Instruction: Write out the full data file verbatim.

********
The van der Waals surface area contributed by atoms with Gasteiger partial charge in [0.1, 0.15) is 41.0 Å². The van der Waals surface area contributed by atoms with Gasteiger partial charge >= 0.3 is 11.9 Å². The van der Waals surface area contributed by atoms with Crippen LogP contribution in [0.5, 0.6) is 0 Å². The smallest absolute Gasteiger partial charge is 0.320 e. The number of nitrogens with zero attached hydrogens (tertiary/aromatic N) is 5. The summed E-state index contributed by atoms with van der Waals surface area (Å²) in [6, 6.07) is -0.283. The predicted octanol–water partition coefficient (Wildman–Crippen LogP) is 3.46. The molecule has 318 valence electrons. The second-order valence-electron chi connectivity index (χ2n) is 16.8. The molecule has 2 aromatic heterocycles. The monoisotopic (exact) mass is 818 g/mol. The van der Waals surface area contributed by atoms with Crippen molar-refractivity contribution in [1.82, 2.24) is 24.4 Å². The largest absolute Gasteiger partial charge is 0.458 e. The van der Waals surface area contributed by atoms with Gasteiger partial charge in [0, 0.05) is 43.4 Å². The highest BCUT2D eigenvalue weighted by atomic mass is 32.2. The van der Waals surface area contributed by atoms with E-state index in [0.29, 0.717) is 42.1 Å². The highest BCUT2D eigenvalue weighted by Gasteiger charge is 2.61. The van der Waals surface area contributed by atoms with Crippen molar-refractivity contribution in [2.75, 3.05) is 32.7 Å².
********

The van der Waals surface area contributed by atoms with Gasteiger partial charge in [0.1, 0.15) is 41.0 Å². The van der Waals surface area contributed by atoms with Gasteiger partial charge >= 0.3 is 11.9 Å². The van der Waals surface area contributed by atoms with Crippen LogP contribution in [0.5, 0.6) is 0 Å². The smallest absolute Gasteiger partial charge is 0.320 e. The number of nitrogens with zero attached hydrogens (tertiary/aromatic N) is 5. The summed E-state index contributed by atoms with van der Waals surface area (Å²) in [6, 6.07) is -0.283. The predicted octanol–water partition coefficient (Wildman–Crippen LogP) is 3.46. The molecule has 318 valence electrons. The second-order valence-electron chi connectivity index (χ2n) is 16.8. The molecule has 2 aromatic heterocycles. The monoisotopic (exact) mass is 818 g/mol. The van der Waals surface area contributed by atoms with Crippen molar-refractivity contribution in [1.82, 2.24) is 24.4 Å². The largest absolute Gasteiger partial charge is 0.458 e. The van der Waals surface area contributed by atoms with Gasteiger partial charge in [0, 0.05) is 43.4 Å². The highest BCUT2D eigenvalue weighted by atomic mass is 32.2. The van der Waals surface area contributed by atoms with E-state index in [0.29, 0.717) is 42.1 Å². The highest BCUT2D eigenvalue weighted by Gasteiger charge is 2.61. The van der Waals surface area contributed by atoms with Crippen molar-refractivity contribution in [2.75, 3.05) is 32.7 Å².